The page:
medwireNews: Tailored management aimed at minimising hypothalamic morbidity has resulted in patients developing fewer hormone deficiencies following surgery for paediatric craniopharyngiomas, research from the UK suggests.
For 100 patients treated between 1973 and 2000, the aim was to achieve complete resection where possible. By their last follow-up, more than 90% of patients were deficient in growth hormone (GH), thyroid-stimulating hormone (TSH) and gonadotrophins, and 85% in adrenocorticotrophic hormone (ACTH). Additionally, 80% had diabetes insipidus and 68% had panhypopituitarism.
A further 85 patients treated between 1998 and 2011 received tailored management with conservative surgery where possible and radiotherapy (RT) where needed “in keeping with a worldwide shift” in paediatric craniopharyngioma management.
“Importantly, the less radical surgical approaches employed and the greater use of adjuvant RT over time were associated with reduced endocrine morbidity”, report Timothy Shao Ern Tan (Royal Manchester Children’s Hospital) and co-researchers in the European Journal of Endocrinology.
The proportions of children deficient in GH, TSH and ACTH were not significantly different to those among patients treated in the earlier time period, but the rate of gonadotrophin deficiency fell to 59%, the rate of diabetes insipidus to 65% and that of panhypopituitarism to 43%.
“The move towards a more conservative approach with adjuvant RT as well as the increased use of the trans-sphenoidal route was likely to have contributed to preserving the pituitary stalk and the hypothalamic–pituitary integrity”, says the team, adding: “This has benefits for survival and reproductive capacity.”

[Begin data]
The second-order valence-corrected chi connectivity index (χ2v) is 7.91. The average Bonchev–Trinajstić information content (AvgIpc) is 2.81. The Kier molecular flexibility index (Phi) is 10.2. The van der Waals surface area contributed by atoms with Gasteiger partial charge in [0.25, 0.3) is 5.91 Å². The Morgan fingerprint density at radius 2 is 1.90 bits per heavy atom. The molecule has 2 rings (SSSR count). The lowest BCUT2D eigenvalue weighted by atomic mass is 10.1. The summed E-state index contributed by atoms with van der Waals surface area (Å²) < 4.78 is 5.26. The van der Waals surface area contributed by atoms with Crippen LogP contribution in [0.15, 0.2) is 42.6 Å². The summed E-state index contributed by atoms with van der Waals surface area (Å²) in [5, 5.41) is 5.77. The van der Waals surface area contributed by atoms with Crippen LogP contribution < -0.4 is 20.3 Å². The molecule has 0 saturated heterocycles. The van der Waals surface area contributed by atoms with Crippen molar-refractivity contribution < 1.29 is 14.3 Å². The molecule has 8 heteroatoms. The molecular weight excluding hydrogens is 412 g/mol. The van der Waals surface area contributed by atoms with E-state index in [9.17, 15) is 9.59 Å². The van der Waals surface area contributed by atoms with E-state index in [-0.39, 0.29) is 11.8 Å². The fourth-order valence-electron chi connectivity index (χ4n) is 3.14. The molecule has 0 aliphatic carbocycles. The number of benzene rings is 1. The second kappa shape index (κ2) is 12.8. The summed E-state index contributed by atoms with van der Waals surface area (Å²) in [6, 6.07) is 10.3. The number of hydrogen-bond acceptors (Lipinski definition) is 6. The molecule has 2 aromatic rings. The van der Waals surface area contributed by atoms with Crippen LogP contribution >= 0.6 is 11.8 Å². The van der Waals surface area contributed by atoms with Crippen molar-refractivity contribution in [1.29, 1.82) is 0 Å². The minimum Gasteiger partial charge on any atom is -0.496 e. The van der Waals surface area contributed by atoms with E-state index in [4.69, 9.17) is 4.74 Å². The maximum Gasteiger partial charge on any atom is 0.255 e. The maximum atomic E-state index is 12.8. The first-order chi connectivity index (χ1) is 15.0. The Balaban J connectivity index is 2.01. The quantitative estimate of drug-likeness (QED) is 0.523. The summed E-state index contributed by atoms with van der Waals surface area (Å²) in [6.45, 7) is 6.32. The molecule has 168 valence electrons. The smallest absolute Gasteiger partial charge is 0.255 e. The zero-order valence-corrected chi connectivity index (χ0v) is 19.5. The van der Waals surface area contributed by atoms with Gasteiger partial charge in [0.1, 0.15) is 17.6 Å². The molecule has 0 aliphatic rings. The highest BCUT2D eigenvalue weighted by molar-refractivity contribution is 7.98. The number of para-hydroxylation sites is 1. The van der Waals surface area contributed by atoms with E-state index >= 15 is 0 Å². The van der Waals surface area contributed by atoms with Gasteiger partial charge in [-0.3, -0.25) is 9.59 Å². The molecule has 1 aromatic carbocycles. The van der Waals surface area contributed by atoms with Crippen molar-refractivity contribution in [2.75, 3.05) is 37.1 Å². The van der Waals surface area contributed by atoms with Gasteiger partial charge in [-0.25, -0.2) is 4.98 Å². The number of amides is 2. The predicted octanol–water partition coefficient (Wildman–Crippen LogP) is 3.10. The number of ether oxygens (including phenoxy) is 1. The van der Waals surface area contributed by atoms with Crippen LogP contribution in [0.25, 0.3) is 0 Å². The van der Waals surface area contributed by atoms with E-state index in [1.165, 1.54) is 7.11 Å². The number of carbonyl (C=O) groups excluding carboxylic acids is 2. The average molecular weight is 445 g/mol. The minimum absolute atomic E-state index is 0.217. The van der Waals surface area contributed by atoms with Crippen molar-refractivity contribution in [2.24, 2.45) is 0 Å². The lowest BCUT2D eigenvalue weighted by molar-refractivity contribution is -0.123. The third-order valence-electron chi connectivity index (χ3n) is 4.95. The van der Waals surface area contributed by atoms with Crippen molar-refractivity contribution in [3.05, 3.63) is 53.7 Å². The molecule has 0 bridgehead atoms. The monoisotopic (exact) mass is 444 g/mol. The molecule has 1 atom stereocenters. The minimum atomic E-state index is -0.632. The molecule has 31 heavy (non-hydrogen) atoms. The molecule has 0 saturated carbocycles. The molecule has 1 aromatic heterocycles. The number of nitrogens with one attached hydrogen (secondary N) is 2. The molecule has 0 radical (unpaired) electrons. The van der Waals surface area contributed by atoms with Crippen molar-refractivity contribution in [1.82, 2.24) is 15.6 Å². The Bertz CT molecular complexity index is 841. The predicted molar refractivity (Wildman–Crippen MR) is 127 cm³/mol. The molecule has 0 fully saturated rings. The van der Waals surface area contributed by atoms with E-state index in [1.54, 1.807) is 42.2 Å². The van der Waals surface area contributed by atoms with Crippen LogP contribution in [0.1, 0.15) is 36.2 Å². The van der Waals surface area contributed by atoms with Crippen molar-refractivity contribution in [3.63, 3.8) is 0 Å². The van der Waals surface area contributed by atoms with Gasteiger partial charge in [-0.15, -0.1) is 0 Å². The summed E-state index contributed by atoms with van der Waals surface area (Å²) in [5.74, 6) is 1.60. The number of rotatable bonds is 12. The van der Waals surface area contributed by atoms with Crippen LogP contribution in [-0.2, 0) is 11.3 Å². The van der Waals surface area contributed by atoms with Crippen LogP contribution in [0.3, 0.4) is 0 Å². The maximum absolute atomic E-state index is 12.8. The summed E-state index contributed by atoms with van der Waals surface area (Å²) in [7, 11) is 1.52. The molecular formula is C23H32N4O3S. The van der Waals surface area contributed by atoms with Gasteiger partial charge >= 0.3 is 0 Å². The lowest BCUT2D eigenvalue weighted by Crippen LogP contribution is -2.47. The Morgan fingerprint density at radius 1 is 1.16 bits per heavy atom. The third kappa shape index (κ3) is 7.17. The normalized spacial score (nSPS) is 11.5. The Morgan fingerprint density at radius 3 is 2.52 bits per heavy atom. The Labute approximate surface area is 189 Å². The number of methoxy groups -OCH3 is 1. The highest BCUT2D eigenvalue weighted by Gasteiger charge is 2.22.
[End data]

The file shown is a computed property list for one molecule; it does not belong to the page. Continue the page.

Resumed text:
And these improvements did not come at the cost of increased tumour recurrence, with rates of 38% and 32% in the earlier and later eras, respectively.
However, the prevalence of hypothalamic symptoms at last follow-up actually increased between the two treatment eras, from 58% to 80%. Although the researchers attribute the increase to greater awareness among healthcare professionals, they say the finding suggests that “hypothalamic morbidity continues to be a challenging burden”.
Obesity also remained a problem, with the median follow-up body mass index (BMI) standard deviation score (SDS) being 1.33 and 1.94 in the earlier and later treated eras, respectively, and the proportion of patients with a BMI SDS greater than 2.0 being 36% and 46%. Visual morbidity also remained common, although data were available for only 36 patients in the more recent cohort.
“[R]educing the burden of hypothalamic and visual morbidity remains a challenge and more effective targeted therapies are necessary to improve outcomes”, say the researchers.
By Eleanor McDermid
Eur J Endocrinol 2017; Advance online publication
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